A register is a group of flip‐flops, each one of which shares a common clock and is capable of storing one bit of information. An n ‐bit register consists of a group of n flip‐flops capable of storing n bits of binary information. In addition to the flip‐flops, a register may have combinational gates that perform certain data‐processing tasks. In its broadest definition, a register consists of a group of flip‐flops together with gates that affect their operation. The flip‐flops hold the binary information, and the gates determine how the information is transferred into the register.
Consider the SISO register as shown above. The output of a given flip‐flop is connected to the D input of the flip‐flop at its right. This shift register is unidirectional (left‐to‐right). Each clock pulse shifts the contents of the register one bit position to the right. The configuration does not support a left shift. The serial input determines what goes into the leftmost flip‐flop during the shift. The serial output is taken from the output of the rightmost flip‐flop. Sometimes it is necessary to control the shift so that it occurs only with certain pulses, but not with others. As with the data register discussed in the previous section, the clock’s signal can be suppressed by gating the clock signal to prevent the register from shifting. A preferred alternative in high speed circuits is to suppress the clock action, rather than gate the clock signal, by leaving the clock path unchanged, but recirculating the output of each register cell back through a two‐channel mux whose output is connected to the input of the cell. When the clock action is not suppressed, the other channel of the mux provides a datapath to the cell.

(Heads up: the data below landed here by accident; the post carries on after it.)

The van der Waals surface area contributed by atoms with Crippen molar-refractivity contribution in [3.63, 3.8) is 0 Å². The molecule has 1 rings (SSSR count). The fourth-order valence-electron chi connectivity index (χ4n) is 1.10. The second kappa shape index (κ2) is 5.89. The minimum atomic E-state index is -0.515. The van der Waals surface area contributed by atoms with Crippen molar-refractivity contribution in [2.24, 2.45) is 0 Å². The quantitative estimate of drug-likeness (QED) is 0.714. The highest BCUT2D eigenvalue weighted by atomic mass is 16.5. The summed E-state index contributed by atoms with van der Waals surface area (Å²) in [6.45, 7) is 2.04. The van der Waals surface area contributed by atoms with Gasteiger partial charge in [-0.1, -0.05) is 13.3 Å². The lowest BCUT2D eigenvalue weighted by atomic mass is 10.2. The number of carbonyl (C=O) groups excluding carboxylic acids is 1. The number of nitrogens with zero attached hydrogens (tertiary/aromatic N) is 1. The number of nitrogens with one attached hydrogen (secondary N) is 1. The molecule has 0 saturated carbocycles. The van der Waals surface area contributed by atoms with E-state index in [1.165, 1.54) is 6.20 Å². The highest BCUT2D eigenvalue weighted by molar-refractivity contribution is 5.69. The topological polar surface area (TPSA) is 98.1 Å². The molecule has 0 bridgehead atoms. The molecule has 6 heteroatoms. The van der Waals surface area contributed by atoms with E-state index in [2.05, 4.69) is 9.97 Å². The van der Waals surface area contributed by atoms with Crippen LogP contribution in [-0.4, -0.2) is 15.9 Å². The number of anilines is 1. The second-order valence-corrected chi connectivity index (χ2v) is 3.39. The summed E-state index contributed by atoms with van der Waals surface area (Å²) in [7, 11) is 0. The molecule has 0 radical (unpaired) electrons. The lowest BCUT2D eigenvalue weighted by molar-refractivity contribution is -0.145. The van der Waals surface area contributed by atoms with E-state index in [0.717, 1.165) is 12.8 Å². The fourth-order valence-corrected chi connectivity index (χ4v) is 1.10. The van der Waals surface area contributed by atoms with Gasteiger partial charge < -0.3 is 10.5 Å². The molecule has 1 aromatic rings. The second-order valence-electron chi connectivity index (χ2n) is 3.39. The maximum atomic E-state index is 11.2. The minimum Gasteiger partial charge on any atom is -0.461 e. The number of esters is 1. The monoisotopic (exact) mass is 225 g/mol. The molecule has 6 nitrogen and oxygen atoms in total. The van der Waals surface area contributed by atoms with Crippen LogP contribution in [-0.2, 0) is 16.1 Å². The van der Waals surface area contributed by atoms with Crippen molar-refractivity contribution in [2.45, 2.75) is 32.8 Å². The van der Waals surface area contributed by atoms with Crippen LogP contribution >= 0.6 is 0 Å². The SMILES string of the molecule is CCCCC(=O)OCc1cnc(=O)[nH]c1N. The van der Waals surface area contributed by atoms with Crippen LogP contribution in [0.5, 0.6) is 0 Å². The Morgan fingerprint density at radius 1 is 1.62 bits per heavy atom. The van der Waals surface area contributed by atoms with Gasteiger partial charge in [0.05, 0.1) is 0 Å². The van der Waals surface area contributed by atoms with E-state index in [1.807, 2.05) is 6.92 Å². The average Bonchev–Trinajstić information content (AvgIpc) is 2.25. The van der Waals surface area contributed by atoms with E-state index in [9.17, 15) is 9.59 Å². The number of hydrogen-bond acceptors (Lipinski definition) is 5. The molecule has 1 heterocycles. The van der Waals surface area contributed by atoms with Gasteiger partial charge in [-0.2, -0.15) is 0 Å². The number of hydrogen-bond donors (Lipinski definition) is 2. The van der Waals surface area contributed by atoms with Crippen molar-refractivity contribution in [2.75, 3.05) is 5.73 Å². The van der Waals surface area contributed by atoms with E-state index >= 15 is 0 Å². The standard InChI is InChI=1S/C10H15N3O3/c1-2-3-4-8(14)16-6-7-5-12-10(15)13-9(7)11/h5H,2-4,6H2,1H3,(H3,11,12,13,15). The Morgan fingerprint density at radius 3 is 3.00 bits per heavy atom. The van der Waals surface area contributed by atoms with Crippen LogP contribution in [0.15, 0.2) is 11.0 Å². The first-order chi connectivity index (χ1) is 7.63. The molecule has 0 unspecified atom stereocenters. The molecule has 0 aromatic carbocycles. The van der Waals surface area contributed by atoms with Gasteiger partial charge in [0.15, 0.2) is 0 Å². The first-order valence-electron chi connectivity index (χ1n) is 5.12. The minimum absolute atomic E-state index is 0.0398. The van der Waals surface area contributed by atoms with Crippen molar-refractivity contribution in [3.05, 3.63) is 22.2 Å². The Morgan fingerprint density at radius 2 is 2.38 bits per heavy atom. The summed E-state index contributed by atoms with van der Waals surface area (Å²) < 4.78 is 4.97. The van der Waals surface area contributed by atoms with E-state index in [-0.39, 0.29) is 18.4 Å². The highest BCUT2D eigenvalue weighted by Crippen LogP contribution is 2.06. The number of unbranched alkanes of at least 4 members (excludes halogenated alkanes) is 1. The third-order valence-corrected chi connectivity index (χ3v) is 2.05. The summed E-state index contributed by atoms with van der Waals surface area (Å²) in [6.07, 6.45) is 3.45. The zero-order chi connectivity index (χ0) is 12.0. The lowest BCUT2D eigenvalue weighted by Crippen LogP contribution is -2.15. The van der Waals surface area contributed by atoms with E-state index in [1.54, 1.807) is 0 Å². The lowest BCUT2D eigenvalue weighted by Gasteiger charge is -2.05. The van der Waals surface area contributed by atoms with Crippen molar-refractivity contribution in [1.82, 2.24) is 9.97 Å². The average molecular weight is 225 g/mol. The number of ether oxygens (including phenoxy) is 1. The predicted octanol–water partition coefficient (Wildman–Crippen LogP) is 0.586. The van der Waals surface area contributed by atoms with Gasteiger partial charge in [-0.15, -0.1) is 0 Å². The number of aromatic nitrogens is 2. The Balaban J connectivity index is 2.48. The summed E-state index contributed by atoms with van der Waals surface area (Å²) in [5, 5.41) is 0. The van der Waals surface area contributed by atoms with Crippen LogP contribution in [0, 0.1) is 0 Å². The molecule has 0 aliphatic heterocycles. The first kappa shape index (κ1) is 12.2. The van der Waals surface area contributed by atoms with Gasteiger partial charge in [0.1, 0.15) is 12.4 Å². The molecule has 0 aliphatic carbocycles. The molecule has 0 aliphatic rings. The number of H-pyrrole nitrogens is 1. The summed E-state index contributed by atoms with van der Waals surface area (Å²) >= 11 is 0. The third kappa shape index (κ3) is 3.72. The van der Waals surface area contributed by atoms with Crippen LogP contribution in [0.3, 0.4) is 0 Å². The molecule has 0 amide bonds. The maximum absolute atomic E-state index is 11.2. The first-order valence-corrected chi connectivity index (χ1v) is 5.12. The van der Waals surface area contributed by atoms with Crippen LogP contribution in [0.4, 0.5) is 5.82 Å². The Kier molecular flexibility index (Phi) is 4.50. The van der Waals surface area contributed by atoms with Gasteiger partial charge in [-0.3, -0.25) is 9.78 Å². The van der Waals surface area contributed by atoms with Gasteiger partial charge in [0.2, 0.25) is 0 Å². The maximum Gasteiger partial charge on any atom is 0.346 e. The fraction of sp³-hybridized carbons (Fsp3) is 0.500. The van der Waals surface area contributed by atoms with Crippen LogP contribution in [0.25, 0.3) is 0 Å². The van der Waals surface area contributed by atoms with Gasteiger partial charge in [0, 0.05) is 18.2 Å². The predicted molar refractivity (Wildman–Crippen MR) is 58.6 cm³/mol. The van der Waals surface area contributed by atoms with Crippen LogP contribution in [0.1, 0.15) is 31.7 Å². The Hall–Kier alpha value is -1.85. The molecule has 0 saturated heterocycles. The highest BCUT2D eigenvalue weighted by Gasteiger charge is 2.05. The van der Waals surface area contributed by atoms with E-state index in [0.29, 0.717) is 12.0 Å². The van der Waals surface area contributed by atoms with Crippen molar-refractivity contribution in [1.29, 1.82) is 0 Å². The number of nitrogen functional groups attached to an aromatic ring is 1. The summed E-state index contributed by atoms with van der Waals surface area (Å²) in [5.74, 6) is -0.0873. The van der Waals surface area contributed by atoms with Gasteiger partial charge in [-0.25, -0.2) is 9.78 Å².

module SISO( input in,clock,reset, output T0,T1,T2,T3); //SISO DFF A(T0,in,clock,reset); DFF B(T1,T0,clock,reset); DFF C(T2,T1,clock,reset); DFF D(T3,T2,clock,reset); endmodule //D FLIP FLOP module DFF ( output reg Q, input D, Clk, rst); always @ ( posedge Clk, negedge rst) if (!rst) Q <= 1'b0; else Q <= D; endmodule
initial begin // Initialize Inputs in = 1; end initial begin // Initialize Inputs clock = 1'b1; forever #10 clock=~clock; end initial begin reset=0; #5; reset=1; end endmodule
So as we saw through the VERILOG code, the implementation and design of sequential circuits is very easy once we know the logic and the synthesis is also understandable through the RTL schematic.